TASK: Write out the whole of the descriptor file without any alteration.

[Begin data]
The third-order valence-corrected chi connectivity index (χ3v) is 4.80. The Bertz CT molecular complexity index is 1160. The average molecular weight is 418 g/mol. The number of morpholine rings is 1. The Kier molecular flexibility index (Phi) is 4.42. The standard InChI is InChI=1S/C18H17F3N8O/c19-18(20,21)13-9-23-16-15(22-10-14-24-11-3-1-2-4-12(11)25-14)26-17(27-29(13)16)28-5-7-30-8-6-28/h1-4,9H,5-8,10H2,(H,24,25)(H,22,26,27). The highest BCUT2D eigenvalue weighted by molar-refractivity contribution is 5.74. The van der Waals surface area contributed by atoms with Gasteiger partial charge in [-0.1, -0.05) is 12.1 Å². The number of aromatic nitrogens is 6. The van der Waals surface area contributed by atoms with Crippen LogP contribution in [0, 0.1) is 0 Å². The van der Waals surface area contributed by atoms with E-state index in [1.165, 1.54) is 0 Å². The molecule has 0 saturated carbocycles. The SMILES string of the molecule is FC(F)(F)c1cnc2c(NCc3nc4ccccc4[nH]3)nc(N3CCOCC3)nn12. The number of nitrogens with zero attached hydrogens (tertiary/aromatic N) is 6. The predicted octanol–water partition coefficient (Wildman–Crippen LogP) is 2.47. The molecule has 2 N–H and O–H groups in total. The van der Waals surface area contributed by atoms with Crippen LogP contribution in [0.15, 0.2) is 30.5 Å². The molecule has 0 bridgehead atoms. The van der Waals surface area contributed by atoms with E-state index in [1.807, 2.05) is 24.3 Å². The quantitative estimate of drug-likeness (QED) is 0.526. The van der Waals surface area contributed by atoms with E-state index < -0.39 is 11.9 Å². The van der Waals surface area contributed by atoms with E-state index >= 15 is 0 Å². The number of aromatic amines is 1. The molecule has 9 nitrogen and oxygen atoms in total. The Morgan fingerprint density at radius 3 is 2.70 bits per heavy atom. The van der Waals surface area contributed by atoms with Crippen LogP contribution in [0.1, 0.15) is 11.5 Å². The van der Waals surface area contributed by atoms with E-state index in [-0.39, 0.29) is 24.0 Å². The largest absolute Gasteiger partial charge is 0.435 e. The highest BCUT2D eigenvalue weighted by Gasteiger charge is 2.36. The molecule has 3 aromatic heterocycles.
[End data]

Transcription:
The third-order valence-corrected chi connectivity index (χ3v) is 4.80. The Bertz CT molecular complexity index is 1160. The average molecular weight is 418 g/mol. The number of morpholine rings is 1. The Kier molecular flexibility index (Phi) is 4.42. The standard InChI is InChI=1S/C18H17F3N8O/c19-18(20,21)13-9-23-16-15(22-10-14-24-11-3-1-2-4-12(11)25-14)26-17(27-29(13)16)28-5-7-30-8-6-28/h1-4,9H,5-8,10H2,(H,24,25)(H,22,26,27). The highest BCUT2D eigenvalue weighted by molar-refractivity contribution is 5.74. The van der Waals surface area contributed by atoms with Gasteiger partial charge in [-0.1, -0.05) is 12.1 Å². The number of aromatic nitrogens is 6. The van der Waals surface area contributed by atoms with Crippen LogP contribution in [0, 0.1) is 0 Å². The van der Waals surface area contributed by atoms with E-state index in [1.165, 1.54) is 0 Å². The molecule has 0 saturated carbocycles. The SMILES string of the molecule is FC(F)(F)c1cnc2c(NCc3nc4ccccc4[nH]3)nc(N3CCOCC3)nn12. The number of nitrogens with zero attached hydrogens (tertiary/aromatic N) is 6. The predicted octanol–water partition coefficient (Wildman–Crippen LogP) is 2.47. The molecule has 2 N–H and O–H groups in total. The van der Waals surface area contributed by atoms with Crippen LogP contribution in [0.15, 0.2) is 30.5 Å². The molecule has 0 bridgehead atoms. The van der Waals surface area contributed by atoms with E-state index in [1.807, 2.05) is 24.3 Å². The quantitative estimate of drug-likeness (QED) is 0.526. The van der Waals surface area contributed by atoms with E-state index < -0.39 is 11.9 Å². The van der Waals surface area contributed by atoms with E-state index >= 15 is 0 Å². The number of aromatic amines is 1. The molecule has 9 nitrogen and oxygen atoms in total. The Morgan fingerprint density at radius 3 is 2.70 bits per heavy atom. The van der Waals surface area contributed by atoms with Crippen LogP contribution in [0.1, 0.15) is 11.5 Å². The van der Waals surface area contributed by atoms with E-state index in [-0.39, 0.29) is 24.0 Å². The largest absolute Gasteiger partial charge is 0.435 e. The highest BCUT2D eigenvalue weighted by Gasteiger charge is 2.36. The molecule has 3 aromatic heterocycles.